We present here the sixth in an occasional series on Roman Keycard Blackwood (RKC).

Suppose that partner asks for keycards and you have a void. Depending on what partner has, the void may be just what he needs to bid slam or it may be almost useless - say, if he has Axx in that suit. Unless you know for sure that your void is useless to partner (more on that anon), you will simply tell partner about the void. Here’s how:

If you have an odd number of keycards (one or three) you jump to six of your void unless it’s above six of our suit, in which case that’s what you jump to. Caveat one: Before deciding to jump to the six level with one keycard make sure that nothing in your bidding might have convinced partner that he could safely ask for keycards when holding less than three - e.g., if you have reversed with a 6-5-2-0 without many points partner, holding AKQ and AK in your short suits, may think it safe to ask for keycards; it’s safe to say he’ll be disappointed to hear that we’re missing two keycards in your suits.

Caveat two: When your void is one below our agreed trump suit - for example, if our suit is spades and you’re void in hearts - partner won’t be able to ask for the queen of trump when you bid 6H; on the other hand, if you’re void in diamonds partner may bid 6H over 6D to ask about the queen (without it you sign off in 6S and with it you cuebid a king on the seven level, bid 6N with no kings but an especially good hand for your bidding to date, or jump to 7S). So if you have a void plus the queen you have to decide which is more important for partner to know about; the usual rule of thumb is that the queen is.

If you have an even number of keycards (zero, two, or four) and a void you bid 5N. Usually you won’t show the void with zero (a possible exception is if you’ve shown extreme weakness during the auction so that you’re known not to have two keycards but your hand is otherwise good for slam), and usually you won’t have four keycards when partner bids RKC. If you haven’t shown shortness (e.g., by splintering) during the auction, so that partner doesn’t know where your void is, he bids the next step (6C) to ask or the step after that (6D) as the queen ask (obviously, he can only ask one of the questions). If you’ve shown shortness during the auction there’s no need for partner to ask where your void is, so the first step (6C) asks for the queen.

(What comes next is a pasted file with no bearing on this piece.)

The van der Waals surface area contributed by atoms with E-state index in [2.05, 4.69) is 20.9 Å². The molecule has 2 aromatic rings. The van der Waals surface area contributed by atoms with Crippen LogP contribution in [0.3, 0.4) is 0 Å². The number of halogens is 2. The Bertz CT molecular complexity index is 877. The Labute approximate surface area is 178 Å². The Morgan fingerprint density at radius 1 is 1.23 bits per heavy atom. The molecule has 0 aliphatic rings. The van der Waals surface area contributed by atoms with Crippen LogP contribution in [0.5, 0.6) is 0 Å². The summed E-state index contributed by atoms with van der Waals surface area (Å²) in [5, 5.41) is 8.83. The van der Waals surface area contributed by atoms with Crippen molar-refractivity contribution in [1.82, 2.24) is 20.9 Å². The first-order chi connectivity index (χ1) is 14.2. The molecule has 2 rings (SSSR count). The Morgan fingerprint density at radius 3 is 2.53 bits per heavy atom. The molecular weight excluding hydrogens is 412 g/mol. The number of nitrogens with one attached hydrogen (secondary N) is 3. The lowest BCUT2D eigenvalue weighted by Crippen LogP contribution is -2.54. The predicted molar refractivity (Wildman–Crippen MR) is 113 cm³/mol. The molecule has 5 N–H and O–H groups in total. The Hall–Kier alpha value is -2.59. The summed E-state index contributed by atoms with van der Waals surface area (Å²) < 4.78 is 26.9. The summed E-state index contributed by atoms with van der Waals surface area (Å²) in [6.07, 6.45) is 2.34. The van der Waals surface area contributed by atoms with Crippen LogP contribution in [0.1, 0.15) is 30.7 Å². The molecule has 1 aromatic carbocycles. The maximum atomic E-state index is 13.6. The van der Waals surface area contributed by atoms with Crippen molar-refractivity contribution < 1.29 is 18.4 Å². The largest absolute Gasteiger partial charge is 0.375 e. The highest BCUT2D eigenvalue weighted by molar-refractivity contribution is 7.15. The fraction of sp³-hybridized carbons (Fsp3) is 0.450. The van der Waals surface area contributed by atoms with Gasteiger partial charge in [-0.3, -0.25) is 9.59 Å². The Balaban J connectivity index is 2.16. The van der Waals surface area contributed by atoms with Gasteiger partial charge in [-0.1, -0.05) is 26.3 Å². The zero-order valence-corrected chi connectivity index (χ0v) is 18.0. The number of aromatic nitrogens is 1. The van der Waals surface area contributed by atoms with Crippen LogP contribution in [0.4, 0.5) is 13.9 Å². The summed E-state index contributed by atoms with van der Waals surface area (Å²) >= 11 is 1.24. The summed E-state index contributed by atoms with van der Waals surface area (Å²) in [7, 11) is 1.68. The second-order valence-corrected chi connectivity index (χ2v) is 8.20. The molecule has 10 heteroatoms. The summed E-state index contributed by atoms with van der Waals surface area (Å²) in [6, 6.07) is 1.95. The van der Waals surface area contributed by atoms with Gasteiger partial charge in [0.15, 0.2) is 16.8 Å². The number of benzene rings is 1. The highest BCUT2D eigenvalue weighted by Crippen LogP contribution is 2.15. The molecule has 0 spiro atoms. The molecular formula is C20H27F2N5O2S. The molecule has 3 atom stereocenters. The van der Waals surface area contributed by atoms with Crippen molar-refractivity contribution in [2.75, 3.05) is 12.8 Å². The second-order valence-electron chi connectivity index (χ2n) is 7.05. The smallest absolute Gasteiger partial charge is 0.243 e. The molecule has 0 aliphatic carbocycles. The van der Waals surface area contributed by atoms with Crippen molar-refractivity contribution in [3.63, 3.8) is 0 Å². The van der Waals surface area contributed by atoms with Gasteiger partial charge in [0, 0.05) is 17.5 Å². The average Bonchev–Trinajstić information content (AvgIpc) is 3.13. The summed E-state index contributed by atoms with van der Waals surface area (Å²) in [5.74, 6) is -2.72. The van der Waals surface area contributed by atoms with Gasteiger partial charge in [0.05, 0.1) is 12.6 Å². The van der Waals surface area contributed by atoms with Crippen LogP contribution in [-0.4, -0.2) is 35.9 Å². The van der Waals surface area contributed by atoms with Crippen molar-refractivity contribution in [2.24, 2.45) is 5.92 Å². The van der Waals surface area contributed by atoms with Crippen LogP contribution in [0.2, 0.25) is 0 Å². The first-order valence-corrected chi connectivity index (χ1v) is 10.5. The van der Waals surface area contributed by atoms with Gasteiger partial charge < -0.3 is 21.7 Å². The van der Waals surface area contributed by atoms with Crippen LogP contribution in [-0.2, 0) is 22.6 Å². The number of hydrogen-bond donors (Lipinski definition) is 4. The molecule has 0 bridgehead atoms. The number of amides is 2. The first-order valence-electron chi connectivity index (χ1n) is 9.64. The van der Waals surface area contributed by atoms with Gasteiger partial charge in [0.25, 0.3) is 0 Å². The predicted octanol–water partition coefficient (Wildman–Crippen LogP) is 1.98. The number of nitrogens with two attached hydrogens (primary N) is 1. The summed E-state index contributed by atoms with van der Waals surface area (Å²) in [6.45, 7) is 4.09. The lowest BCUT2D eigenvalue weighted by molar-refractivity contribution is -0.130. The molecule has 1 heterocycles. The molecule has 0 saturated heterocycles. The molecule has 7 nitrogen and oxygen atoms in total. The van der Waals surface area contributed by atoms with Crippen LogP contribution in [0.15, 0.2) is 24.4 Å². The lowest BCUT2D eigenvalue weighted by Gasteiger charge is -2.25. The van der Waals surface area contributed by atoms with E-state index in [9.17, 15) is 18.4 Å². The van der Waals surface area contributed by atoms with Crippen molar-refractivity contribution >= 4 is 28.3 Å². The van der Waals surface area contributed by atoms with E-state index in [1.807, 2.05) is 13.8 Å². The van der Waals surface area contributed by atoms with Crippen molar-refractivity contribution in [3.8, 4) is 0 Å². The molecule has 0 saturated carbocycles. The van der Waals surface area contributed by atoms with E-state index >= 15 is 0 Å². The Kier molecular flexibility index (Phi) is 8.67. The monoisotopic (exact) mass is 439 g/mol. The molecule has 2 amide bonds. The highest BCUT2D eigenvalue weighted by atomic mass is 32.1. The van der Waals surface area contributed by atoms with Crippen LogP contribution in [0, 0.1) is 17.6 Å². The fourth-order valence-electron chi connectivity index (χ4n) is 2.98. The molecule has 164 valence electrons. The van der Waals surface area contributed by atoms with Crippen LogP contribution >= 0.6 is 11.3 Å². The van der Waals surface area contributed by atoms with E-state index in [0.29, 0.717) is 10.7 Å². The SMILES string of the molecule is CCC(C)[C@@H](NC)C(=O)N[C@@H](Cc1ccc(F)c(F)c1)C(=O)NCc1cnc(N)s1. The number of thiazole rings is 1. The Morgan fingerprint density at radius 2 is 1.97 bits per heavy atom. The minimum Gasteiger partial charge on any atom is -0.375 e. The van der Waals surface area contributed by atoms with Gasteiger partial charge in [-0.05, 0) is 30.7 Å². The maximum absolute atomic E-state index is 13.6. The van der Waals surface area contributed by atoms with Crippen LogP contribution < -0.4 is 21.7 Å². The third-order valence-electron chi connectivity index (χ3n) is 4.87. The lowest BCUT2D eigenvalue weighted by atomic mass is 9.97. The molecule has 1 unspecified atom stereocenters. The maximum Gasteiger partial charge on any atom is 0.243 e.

When might a void not be useful, so that you won’t show it but rather simply answer how many keycards you have? This is an area where judgment is required. One easy case is where partner has shown five cards opposite your void and you don’t have four or more good trumps. Another case where you shouldn’t show your void is when you have a weak hand with fewer than three trumps (if you have a strong hand with fewer than three trumps your void may be useful not as a source of tricks but as a control while partner goes about setting up your hand).

Up next: Bidding RKC when you have a void (a.k.a. Exclusion).

Marsha Sirkin noticed an error in our last RKC column. The RKC bidder held S AKQxx H Kx D Kx C AKxx and the point was that after finding that our side has all the keycards you need to know what partner has in clubs - if partner has xxxx you obviously don’t want to be in a grand, but if he has Qxxx you do. Inadvertently the club holding in both cases - where we said the grand was cold and where we said you didn’t want to be in it - were printed as the same. Thanks, Marsha.



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